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Ontario environmental groups unite to stop new gravel excavation

Ontario environmental groups unite to stop new gravel excavation

The Reform Gravel Mining Coalition calls for a moratorium in lieu of an independent review

TORONTO — A coalition of environmental groups is pressing for a moratorium on all new applications for gravel mining in Ontario.

Environmental Defence, Wellington Water Watchers, and the Council of Canadians announced the creation of the Reform Gravel Mining Coalition.

RGMC says it represents grassroots community groups engaged in “David and Goliath” struggles against corporations “that put profits over people and the environment.”

Nearly three-dozen community groups opposed to the construction of new quarries in their area have endorsed it.

Quarries are a hot topic in Ontario, including in the Thunder Bay region.

The coalition maintains that gravel mining permits are biased in favor of the aggregate extraction industry.

“Gravel mining companies engage in a ‘wild west claim staking’ approach of land-banking multiple sites for future extraction of a finite resource. It states that gravel mining sites must be minimized and not maximized.

According to the group, operators have more gravel than they need.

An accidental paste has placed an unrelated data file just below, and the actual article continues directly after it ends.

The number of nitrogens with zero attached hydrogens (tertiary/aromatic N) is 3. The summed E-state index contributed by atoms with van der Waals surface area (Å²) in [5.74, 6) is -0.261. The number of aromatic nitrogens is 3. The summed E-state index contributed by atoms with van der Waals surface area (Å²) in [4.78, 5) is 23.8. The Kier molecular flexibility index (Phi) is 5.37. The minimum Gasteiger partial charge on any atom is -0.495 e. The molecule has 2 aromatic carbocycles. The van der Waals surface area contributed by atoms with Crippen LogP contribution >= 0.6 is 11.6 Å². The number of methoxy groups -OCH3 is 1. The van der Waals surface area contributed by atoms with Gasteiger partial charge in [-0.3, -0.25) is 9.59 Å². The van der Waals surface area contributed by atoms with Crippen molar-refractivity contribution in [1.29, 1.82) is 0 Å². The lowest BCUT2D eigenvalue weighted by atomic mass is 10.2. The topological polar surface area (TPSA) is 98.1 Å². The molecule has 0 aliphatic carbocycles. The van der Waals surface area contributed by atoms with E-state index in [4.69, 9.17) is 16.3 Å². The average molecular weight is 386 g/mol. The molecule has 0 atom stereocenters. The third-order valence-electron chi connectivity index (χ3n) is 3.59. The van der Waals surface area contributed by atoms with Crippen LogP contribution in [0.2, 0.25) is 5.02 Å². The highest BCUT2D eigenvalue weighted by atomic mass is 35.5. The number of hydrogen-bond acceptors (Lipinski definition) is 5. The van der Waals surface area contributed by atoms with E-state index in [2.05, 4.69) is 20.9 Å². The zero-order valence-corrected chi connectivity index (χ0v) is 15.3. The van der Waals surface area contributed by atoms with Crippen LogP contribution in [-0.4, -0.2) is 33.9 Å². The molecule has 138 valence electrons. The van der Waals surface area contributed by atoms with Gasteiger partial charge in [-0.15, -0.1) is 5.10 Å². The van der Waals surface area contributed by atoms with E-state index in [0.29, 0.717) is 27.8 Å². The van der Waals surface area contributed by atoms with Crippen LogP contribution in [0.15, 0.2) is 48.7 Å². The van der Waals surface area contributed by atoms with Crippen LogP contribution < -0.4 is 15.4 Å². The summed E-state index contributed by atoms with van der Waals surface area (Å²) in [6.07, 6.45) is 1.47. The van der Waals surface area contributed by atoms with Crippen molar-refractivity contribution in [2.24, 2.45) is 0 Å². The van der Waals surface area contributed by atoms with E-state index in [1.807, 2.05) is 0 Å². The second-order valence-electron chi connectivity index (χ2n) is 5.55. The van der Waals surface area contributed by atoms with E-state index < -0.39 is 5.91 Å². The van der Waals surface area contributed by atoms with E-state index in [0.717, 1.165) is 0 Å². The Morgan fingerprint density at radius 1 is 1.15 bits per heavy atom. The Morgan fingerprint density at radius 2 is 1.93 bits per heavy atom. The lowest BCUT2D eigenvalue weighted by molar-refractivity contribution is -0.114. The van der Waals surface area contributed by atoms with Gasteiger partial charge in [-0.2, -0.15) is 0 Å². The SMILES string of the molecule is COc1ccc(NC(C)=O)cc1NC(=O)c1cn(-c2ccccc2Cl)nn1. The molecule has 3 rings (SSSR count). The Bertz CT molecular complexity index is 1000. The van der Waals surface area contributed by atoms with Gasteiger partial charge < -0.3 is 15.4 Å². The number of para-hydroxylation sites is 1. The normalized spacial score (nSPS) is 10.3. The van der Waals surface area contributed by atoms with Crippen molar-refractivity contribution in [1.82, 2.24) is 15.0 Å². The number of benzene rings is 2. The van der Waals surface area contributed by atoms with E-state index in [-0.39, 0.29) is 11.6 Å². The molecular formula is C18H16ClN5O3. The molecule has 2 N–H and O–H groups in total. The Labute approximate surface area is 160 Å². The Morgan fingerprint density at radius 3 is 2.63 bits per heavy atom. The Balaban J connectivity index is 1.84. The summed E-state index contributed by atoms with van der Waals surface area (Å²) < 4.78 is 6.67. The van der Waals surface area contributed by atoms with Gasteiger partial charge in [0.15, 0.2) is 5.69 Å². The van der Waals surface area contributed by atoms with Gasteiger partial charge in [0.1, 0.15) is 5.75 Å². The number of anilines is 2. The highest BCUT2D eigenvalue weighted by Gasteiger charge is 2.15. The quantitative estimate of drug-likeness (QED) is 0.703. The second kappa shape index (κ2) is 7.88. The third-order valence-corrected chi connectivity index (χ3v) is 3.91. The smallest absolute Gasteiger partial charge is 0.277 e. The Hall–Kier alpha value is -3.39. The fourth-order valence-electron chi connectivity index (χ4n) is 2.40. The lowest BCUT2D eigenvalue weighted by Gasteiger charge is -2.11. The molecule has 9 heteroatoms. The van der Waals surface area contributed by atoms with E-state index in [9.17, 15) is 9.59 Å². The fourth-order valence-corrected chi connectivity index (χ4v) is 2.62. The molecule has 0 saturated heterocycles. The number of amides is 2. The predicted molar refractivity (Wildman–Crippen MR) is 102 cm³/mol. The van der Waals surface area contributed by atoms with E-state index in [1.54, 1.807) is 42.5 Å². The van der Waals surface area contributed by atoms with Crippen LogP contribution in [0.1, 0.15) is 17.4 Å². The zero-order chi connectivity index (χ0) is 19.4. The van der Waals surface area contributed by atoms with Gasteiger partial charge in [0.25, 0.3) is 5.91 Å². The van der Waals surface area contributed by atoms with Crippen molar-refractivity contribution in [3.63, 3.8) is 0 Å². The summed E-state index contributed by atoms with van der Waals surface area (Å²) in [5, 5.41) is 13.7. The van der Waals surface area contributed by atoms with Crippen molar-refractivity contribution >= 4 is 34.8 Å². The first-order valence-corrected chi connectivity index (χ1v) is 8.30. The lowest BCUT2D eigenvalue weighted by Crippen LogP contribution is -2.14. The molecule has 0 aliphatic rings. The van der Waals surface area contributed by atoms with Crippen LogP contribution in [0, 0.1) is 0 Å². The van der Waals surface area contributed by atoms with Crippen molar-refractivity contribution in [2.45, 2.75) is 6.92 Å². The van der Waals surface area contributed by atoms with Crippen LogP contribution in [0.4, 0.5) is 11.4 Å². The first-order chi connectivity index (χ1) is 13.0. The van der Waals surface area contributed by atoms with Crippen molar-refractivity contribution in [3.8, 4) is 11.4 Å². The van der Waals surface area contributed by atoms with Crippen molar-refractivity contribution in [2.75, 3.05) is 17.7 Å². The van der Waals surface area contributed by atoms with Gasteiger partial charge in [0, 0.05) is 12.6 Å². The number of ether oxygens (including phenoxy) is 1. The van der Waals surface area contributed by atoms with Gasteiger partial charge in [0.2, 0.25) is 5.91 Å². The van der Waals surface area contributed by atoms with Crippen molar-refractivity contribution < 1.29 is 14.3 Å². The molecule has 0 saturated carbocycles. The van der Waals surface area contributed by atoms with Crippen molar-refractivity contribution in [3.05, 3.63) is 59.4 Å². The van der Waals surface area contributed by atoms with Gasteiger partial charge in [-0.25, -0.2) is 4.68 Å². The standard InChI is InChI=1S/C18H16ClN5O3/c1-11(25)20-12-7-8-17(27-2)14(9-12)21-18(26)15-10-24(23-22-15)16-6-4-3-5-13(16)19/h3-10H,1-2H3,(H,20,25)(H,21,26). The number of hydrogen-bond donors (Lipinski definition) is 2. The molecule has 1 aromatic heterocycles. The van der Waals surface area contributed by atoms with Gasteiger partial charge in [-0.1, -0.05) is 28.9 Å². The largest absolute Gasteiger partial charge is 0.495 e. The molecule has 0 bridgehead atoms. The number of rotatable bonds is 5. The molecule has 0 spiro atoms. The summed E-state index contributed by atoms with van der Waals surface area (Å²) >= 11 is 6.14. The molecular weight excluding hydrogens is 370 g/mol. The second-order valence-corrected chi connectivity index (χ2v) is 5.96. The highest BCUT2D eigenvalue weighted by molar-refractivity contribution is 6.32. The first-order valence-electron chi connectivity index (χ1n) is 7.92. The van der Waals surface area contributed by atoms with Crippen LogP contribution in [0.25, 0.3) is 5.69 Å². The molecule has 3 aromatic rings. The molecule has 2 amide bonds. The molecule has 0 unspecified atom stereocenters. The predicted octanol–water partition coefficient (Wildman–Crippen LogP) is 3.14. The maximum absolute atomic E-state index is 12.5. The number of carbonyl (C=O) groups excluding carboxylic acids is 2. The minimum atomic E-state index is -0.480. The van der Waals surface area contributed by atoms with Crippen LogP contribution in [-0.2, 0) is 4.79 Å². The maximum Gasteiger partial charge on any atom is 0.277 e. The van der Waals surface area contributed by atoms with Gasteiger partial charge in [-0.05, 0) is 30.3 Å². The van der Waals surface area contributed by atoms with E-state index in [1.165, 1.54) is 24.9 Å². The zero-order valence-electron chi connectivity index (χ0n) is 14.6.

It states that further expansion will cause harm to the natural environment, increase climate change, and damage communities.

RGMC wants an independent panel appointed to examine current provincial policies during a moratorium.

However, a spokesperson for the gravel industry says it’s already subject to heavy regulation including more than 25 pieces of legislation.

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Sharon Armstrong, from the Ontario Stone, Sand and Gravel Association, said that there is currently only 10 years supply.

Armstrong stated that we don’t know how good the aggregate is until it’s extracted. A second reason is that it takes an average of 10 to license a new quarry or pit.

She stated that the industry as well as the province are facing a major problem because stone, gravel and sand are being used at an increased rate than what is possible in the future.

“More aggregate production will help maintain and upgrade the aging infrastructure, and to continue to grow Ontario’s economic growth.”

Armstrong said that from both an economic and environmental perspective, it makes sense to locate pits as close as possible to where the material is needed.

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